Figaro raised his fingers to his cheeks, he was little surprised to find them wet. “Traitress … so she has really deceived me! … Am I awake or is this a nightmare …?”
He startled when suddenly a boy's voice sounded in the distance, singing a little melody, as Cherubino cheerfully entered the garden.
There was a soft noise – a woman's voice? But not Susanna …, then Cherubino halted in his steps.
“I think I heard someone …,” he said, stopping. Then he shrugged. “I'll go where I can find Barbarina … Ah! I see a woman!”
The boy tried to get a glimpse of her silhouette. “I recognise that headdress!,” he then said, “It looks like Susanna …”
Susanna mumbled something in response he didn't understand, then music set in.
“Very softly I'll approach her, my time here will not be wasted …”
“Oh, if the Count should arrive now, there'll be a disaster!”
“Susannetta!,” Cherubino teasingly called out for her, grinning widely. Then his smile fell. “She doesn't reply …” But the smile immediately returned, now mischievous and sly. “She's hiding her face behind her veil … Now I'll really tease her~!”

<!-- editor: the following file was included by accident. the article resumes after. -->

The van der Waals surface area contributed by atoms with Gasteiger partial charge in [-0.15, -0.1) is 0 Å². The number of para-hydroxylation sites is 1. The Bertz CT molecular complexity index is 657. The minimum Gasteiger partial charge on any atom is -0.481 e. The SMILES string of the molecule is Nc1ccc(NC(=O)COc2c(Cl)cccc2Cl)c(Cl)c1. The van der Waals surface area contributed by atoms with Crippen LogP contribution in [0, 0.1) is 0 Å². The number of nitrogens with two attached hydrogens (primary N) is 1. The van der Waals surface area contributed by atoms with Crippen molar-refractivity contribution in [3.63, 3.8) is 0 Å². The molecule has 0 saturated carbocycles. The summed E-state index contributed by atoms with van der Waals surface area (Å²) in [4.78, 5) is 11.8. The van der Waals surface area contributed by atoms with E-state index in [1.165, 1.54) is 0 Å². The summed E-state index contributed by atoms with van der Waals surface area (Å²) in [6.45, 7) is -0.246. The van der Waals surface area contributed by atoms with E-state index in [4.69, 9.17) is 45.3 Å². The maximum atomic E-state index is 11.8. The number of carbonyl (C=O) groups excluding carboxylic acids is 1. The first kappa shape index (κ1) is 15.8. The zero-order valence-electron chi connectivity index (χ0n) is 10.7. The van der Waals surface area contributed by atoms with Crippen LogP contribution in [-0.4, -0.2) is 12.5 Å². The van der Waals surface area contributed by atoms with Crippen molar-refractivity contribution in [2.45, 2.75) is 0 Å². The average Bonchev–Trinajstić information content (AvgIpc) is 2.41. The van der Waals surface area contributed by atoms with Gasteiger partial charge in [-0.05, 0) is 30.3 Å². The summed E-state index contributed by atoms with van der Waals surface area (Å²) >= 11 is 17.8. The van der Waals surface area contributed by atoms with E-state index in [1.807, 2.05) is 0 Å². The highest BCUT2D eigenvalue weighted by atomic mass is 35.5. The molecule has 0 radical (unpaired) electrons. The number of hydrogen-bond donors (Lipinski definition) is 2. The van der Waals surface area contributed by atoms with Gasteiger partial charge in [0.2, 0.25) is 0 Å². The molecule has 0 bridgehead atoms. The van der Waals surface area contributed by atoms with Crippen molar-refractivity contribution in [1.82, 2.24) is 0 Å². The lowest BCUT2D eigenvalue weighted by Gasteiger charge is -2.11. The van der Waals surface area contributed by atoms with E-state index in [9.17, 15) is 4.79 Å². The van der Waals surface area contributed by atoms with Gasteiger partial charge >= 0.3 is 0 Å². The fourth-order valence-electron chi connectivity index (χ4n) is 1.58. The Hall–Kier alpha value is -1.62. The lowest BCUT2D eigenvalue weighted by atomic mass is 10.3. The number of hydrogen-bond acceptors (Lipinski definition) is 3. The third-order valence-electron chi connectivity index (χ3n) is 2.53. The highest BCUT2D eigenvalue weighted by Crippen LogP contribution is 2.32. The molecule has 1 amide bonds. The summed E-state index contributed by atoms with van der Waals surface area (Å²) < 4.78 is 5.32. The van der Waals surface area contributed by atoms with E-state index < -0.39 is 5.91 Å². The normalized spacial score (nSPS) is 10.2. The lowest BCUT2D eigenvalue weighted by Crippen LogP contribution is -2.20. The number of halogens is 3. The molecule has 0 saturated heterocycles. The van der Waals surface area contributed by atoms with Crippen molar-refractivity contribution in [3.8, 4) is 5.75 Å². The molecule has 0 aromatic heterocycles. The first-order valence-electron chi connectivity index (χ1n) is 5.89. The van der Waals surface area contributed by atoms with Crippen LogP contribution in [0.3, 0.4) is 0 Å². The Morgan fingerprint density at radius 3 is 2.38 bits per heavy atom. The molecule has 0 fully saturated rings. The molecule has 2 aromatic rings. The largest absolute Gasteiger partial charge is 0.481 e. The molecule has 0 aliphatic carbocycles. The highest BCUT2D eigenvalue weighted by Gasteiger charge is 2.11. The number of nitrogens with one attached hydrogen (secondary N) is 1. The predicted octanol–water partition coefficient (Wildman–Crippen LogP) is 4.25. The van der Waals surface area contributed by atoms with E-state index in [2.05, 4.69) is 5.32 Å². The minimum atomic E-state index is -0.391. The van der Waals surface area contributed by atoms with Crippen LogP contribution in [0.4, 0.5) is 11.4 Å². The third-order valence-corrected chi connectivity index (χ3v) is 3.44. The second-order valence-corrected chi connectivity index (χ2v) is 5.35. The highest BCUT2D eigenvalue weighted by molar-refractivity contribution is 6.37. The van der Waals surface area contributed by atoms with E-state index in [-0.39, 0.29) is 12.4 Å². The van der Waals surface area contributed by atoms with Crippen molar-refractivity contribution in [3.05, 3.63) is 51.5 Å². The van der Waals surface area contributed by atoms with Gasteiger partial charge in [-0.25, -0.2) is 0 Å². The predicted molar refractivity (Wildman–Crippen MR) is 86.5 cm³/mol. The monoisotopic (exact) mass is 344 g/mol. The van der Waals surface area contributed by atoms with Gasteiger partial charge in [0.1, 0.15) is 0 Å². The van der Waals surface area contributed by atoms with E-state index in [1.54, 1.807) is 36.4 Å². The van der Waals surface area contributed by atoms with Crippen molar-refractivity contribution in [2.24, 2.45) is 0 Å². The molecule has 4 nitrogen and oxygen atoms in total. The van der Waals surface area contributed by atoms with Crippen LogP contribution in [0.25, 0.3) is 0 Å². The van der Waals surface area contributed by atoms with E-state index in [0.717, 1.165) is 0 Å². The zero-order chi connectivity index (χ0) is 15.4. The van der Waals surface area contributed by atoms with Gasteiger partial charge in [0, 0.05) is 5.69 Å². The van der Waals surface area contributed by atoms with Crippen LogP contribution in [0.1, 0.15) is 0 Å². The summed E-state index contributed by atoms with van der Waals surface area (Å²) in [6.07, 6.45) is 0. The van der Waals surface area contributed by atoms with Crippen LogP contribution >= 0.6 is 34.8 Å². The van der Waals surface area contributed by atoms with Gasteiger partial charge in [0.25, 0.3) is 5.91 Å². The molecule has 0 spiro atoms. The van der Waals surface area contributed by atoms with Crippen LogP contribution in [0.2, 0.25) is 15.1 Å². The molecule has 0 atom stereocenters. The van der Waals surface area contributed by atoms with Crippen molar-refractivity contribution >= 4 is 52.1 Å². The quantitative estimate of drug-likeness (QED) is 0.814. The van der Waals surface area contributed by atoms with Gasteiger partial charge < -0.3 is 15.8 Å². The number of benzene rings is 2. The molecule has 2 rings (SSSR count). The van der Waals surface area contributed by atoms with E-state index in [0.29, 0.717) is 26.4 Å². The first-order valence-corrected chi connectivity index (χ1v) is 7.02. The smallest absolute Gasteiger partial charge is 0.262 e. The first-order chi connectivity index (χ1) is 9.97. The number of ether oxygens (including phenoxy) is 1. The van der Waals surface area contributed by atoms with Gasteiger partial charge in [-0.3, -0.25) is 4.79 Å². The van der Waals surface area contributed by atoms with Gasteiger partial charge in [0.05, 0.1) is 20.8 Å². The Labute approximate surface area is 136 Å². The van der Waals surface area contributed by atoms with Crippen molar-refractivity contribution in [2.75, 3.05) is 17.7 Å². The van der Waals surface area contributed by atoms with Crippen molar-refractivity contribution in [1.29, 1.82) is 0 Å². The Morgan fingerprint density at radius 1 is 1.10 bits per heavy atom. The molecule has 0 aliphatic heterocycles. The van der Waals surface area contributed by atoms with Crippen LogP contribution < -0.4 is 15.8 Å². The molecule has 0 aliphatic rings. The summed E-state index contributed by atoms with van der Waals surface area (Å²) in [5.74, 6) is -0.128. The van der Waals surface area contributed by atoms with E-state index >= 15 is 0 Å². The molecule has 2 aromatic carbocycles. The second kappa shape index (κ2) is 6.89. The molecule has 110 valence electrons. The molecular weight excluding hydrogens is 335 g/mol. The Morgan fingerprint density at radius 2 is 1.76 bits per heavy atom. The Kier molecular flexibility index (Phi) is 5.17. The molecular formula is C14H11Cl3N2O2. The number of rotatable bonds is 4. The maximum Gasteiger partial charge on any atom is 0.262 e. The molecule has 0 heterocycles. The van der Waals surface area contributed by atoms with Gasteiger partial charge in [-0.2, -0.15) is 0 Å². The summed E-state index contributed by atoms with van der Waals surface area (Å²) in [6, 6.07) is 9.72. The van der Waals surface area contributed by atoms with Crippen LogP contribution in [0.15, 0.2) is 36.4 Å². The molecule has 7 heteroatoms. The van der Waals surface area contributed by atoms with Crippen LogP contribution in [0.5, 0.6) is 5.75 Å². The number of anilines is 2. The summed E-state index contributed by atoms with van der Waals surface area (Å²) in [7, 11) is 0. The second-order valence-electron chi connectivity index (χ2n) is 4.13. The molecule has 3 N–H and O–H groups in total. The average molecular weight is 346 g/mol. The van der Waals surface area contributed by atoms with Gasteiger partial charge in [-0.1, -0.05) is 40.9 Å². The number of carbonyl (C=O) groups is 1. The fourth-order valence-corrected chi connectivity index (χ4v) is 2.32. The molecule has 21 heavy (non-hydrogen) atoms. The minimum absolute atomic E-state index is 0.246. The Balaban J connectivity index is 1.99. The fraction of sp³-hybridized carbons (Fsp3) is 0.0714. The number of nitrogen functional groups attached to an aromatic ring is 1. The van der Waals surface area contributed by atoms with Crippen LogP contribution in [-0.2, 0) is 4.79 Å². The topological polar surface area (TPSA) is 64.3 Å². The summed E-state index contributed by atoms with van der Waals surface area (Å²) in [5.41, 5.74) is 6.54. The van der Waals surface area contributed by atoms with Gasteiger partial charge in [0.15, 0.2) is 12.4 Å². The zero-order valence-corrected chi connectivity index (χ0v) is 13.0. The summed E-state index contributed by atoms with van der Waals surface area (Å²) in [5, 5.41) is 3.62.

Suddenly he charged at her and grasped her hand, pressing a kiss on it. The woman struggled and took a few steps away from him. “Reckless boy!,” she shouted, disguising her voice, “Go away!”
“Affected flirt! I know why you're here …”
Again he approached her, but she evaded the boy's grasp and shoved him away. He was about to make reply when in the distance, from the other side of the garden – Figaro's side – sounded a male voice …
“There is my dear Susanna …”
Figaro stealthily hastened out of his way, hiding behind another tree. “Here's the bird-catcher …,” he snarled, and somehow he felt as if someone, somewhere were repeating those words.
Oblivious to the Count's arrival, Cherubino jumped to his feet. “Oh, don't be so hard on me …,” he begged Susanna.
“How fast beats my hard!,” Figaro sung, unisono with the Count, and … was that a woman's voice? “There's another man with her!”
“Go away, or I'll call for help!,” Susanna replied to Cherubino.
“Give me a kiss, or do nothing …”
“By his voice, that's the page …”
“What, a kiss? What insolence!”
“Don't be so prudish! Why can't I do what the Count does all the time?”
“You know I was behind that chair, I heard it all …”
“If the wretch persists in being obstinate, he'll ruin all our plans …”